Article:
Whether or not you believe G2A’s claim that this was an isolated incident entirely caused by a renegade member of staff, the plan was in clear violation of international advertising standards. Publishing advertising without disclosure falls foul of both UK Advertising Standards and the US Federal Trading Commission rules, and I’d not be surprised if the same applied worldwide. The email’s request that this “unbiased article” entitled “Selling stolen keys on gaming marketplaces is pretty much impossible” just adds an extra laughable edge to all this.
This comes after a very rough week for G2A. As reported by PC Gamer, several developers (including Vlambeer’s Rami Ismail) have made public statements that they’d rather people just pirated their games than buy them from key resellers. Ismail went on to say “These sites cost us so much potential dev time in customer service, investigating fake key requests, figuring out credit card chargebacks, and more.”. The situation escalated further as publisher No More Robots representative Mike Rose started a petition for G2A to stop carrying indie games (thanks again, PCG).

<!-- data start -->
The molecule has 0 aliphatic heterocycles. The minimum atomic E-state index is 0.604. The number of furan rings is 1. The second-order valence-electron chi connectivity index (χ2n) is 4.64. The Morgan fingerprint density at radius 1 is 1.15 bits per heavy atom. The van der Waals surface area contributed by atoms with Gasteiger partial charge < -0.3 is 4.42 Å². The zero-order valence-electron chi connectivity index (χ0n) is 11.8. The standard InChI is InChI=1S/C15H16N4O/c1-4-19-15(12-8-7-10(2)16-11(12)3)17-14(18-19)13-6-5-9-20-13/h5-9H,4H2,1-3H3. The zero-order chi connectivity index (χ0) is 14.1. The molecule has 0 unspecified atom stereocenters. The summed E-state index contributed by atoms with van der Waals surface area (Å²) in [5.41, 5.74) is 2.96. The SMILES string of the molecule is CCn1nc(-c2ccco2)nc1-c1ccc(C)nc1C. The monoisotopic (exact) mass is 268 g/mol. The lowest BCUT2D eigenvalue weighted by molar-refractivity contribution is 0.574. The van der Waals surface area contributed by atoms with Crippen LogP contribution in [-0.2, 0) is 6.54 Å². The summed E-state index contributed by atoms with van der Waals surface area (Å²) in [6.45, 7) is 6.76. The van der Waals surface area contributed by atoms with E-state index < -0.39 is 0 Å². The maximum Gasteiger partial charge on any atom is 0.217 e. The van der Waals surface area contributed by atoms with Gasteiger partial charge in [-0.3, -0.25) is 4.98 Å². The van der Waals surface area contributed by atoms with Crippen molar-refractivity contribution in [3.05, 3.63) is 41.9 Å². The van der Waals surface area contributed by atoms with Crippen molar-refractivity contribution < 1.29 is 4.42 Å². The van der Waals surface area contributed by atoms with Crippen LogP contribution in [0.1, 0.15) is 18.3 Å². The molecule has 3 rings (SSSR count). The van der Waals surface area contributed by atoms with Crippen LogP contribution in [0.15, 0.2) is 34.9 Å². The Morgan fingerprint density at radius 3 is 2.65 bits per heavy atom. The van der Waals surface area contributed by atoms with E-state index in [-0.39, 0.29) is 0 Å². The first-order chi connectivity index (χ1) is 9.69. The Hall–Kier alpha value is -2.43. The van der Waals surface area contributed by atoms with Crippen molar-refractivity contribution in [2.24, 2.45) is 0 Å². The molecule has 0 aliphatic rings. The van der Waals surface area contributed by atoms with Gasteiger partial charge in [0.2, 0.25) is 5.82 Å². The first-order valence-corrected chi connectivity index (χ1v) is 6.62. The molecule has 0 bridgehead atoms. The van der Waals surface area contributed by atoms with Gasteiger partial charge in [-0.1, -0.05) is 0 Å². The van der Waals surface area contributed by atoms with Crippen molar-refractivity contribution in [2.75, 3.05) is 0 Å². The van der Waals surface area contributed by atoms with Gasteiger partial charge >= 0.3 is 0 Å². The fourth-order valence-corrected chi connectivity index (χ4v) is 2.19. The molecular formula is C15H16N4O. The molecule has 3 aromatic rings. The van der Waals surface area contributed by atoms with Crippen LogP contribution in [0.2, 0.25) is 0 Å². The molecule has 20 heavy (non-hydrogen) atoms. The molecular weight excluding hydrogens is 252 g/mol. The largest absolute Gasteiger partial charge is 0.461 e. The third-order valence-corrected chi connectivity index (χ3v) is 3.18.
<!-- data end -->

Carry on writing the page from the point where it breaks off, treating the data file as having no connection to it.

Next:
Whether the plan of a single employee or not, the plot to turn the tide of the PR backlash by anonymously publishing exonerating puff pieces is an astonishingly bad one. All it took was one writer sharing the emails for everything to collapse within minutes, and for an even larger wave of negative press to begin. The fact that G2A responded by throwing an individual staff member under the bus is just the cherry on a towering bad vibes sundae. I don’t think things are going to improve for G2A any time soon, as that petition has now been signed by over 3000 and rising.